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I'm writing a hashtable as an array of linked lists.Currently I'm trying to have a simple hash table where the key is the index of the array and value is a singly linked list for implementing chaining.

This is my code to delete a node:

Basic Struct:

struct Node
{
 int value;
 int page;   
 struct Node *next; 
};

int searchAndDelete(int frame,int page,int delete)
{
   struct Node** iter;
   iter=&hashtable[(page-1)%7];
   struct Node** prev=iter;

   for(;*iter;iter=&(*iter)->next)
   {
      if(page==((*iter)->page))
      {
         if(frame==((*iter)->value))
         {
            if(delete)
            {
               (*prev)->next=(*iter)->next;
               free(*iter);
            }
            return 1;
         }
      }
      prev=iter;
   }
   return 0;
}

For insertion please take a look here, AddNode

When I'm deleting a node, the value for that changes to 0. When I search for the node it gives back that node is not preset aka 0 as output from the function.

Are there any mistakes in my code which I haven't thought about?Am I leaving any memory leaks or any other problems?

Edit Added this piece of code to the delete function:

  int searchAndDelete(int frame,int page,int delete)
  {
   struct Node** iter;
   iter=&hashtable[(page-1)%7];
   struct Node** prev=iter;
   struct Node** curr=iter;

   for(;*curr;curr=&(*curr)->next)
   {

     if(page==((*curr)->page))
     {
        if(frame==((*curr)->value))
        {
            if(delete)
            {
                if(curr==iter)
                {

                    iter=(*curr)->next;
                    free(*curr);

                }
                else
                {

                (*prev)->next=(*curr)->next;
                free(*curr);
                }

            }

            return 1;
        }

    }
    prev=curr;

  }
    return 0;



}

Problem I'm seeing is that when I delete the first time, the element is not freed, it's value is set to 0, but it still says in the linked list. In the second deletion the value of the last elements goes to some garbage and hence that element will never be deleted in my comparison checks. Can someone shed light on what I might be doing here?

share|improve this question
1  
OT, on the off-chance you ever push this through a C++ compiler, 'delete' is a reserved word and as such the third parameter to searchAndDelete() may want a different name. Nothing to do with your question, but may save you a head-bang later. – WhozCraig Oct 9 '12 at 5:33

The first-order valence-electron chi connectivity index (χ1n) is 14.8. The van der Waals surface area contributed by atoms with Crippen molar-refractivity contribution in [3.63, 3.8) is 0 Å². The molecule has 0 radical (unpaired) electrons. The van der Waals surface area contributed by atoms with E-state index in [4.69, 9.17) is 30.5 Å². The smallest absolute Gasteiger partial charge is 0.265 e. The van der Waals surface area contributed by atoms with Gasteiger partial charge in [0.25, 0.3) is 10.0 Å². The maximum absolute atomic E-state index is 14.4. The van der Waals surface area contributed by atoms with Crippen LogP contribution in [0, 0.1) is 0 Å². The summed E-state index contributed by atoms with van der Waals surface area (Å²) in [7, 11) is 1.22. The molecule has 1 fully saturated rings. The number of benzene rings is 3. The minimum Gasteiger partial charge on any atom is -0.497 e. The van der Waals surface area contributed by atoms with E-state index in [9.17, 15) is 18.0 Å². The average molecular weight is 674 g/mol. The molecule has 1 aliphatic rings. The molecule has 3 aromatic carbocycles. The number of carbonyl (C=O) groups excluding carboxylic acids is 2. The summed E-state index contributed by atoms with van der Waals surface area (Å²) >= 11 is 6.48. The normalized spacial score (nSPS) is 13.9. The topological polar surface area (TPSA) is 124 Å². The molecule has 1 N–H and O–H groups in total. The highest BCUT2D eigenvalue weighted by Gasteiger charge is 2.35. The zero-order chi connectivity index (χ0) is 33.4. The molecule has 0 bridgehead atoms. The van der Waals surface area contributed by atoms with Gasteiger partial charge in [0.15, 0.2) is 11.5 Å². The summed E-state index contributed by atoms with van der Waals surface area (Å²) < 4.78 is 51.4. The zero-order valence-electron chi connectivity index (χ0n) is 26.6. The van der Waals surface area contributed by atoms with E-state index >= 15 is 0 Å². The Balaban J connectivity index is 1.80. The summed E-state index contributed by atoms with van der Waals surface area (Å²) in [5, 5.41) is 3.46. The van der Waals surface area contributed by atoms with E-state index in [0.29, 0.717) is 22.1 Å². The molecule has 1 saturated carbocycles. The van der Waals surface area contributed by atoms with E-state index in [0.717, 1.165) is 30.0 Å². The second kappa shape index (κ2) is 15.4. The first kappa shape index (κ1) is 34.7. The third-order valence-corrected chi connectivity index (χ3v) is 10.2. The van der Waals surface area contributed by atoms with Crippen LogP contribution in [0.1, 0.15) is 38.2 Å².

up vote 2 down vote accepted

If the hash table you're using is seven elements wide (i.e. 0..6 for indexes), and from your AddNode code, it appears it is, then the arithmetic you're using is suspect for the initial iterator find.

iter=&hashtable[page-1%7];

should likely be:

struct Node** iter = hashtable + (page % 7);

This will give you the address of the element in your hash table at the page location modulus 7, i.e. [0..6].

Also, your delete from your hash table head node doesn't account for clearing the table element itself. You may need to (a) set it to null, or (b) chain in the next ptr. Do that as well. You have the ability to since the hash table and the initial node pointer are both available.

EDIT: OP asked for sample. This is just a quick jot of how this can be done. I'm sure there are plenty of better ways, maybe even ones that compile. This assumes both the page AND frame must match EXACTLY for a node to be considered delete'able.

void searchAndDelete(int frame, int page, int del)
{
    struct Node** head = hashtable + (page % hashtable_size);
    struct Node* curr = *head;
    struct Node* prev = NULL;

    while (curr)
    {
        // if they match, setup for delete.
        if ((curr->page == page) && (curr->value == frame) && del)
        {
            // so long as the header pointer is the active node prev
            //  will be NULL. move head along if this is the case
            if (prev == NULL)
                *head = curr->next;

            // otherwise, the previous pointer needs it next set to
            //  reference the next of our vicitm node (curr)
            else
                prev->next = curr->next;

            // victim is safe to delete now.
            free(curr);

            // set to the new head node if we just deleted the
            //  old one, otherwise the one following prev.
            curr = (prev == NULL) ? *head : prev->next;
        }
        else
        {   // no match. remember prev from here on out.
            prev = curr;
            curr = curr->next;
        }
    }
}

Eh, close enough =P

share|improve this answer
    
Is it essential to account for clearing the table, won't deleting the entire linked list be sufficient? – gizgok Oct 9 '12 at 7:11
    
Yes, it is essential.Your hash table should be made up of node pointers that are initially NULL. The first for each page should start that page-list in the hash table slot it belongs in. Each, included the head, are dynamically allocated and thus also need to be freed likewise. If you need a simple example I'll throw one into the answer. – WhozCraig Oct 9 '12 at 8:03
    
Please do, I would appreciate the example and remark on my edit too. – gizgok Oct 9 '12 at 8:53
    
@gizgok No problem, as I said, btw, double check the modulo for computing your hash table slot. hope the code helps. (tired, so sry if it isn't stellar). – WhozCraig Oct 9 '12 at 11:54

I see couple of issues:

  1. mod operator % needs parenthesis. So change iter=&hashtable[page-1%7]; to iter=&hashtable[(page-1)%7];

  2. Handle the case when you will delete 1st element in linked list. In such cases prev will be same as iter so (*prev)->next=(*iter)->next; will not make any different. You need to update the array to store next element aka (*iter)->next.

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